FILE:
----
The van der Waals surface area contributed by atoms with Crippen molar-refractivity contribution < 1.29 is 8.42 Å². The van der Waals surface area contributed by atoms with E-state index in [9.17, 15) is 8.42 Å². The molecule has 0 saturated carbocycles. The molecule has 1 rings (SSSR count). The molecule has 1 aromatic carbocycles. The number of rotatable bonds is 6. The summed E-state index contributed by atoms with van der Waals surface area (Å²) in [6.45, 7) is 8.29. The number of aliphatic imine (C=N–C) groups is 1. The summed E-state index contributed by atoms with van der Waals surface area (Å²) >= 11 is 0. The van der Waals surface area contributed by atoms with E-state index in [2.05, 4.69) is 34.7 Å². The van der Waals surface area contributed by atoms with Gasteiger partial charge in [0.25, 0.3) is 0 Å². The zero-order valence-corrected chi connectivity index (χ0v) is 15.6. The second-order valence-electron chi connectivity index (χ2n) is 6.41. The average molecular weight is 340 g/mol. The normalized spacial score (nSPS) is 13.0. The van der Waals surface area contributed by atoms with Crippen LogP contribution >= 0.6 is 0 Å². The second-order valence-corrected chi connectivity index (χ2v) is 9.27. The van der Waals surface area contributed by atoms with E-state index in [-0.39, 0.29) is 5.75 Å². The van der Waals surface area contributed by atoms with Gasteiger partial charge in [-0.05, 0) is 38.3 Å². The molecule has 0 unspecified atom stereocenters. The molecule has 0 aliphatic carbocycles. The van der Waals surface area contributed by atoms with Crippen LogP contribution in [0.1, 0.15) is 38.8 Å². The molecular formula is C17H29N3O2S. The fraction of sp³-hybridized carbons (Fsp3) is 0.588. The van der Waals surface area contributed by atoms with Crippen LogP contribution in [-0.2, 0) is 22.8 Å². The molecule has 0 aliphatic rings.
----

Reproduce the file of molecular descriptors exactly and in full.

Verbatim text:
The van der Waals surface area contributed by atoms with Crippen molar-refractivity contribution < 1.29 is 8.42 Å². The van der Waals surface area contributed by atoms with E-state index in [9.17, 15) is 8.42 Å². The molecule has 0 saturated carbocycles. The molecule has 1 rings (SSSR count). The molecule has 1 aromatic carbocycles. The number of rotatable bonds is 6. The summed E-state index contributed by atoms with van der Waals surface area (Å²) in [6.45, 7) is 8.29. The number of aliphatic imine (C=N–C) groups is 1. The summed E-state index contributed by atoms with van der Waals surface area (Å²) >= 11 is 0. The van der Waals surface area contributed by atoms with E-state index in [2.05, 4.69) is 34.7 Å². The van der Waals surface area contributed by atoms with Gasteiger partial charge in [0.25, 0.3) is 0 Å². The zero-order valence-corrected chi connectivity index (χ0v) is 15.6. The second-order valence-electron chi connectivity index (χ2n) is 6.41. The average molecular weight is 340 g/mol. The normalized spacial score (nSPS) is 13.0. The van der Waals surface area contributed by atoms with Crippen LogP contribution >= 0.6 is 0 Å². The second-order valence-corrected chi connectivity index (χ2v) is 9.27. The van der Waals surface area contributed by atoms with E-state index in [-0.39, 0.29) is 5.75 Å². The van der Waals surface area contributed by atoms with Gasteiger partial charge in [-0.05, 0) is 38.3 Å². The molecule has 0 unspecified atom stereocenters. The molecule has 0 aliphatic carbocycles. The van der Waals surface area contributed by atoms with Crippen LogP contribution in [0.1, 0.15) is 38.8 Å². The molecular formula is C17H29N3O2S. The fraction of sp³-hybridized carbons (Fsp3) is 0.588. The van der Waals surface area contributed by atoms with Crippen LogP contribution in [-0.2, 0) is 22.8 Å². The molecule has 0 aliphatic rings.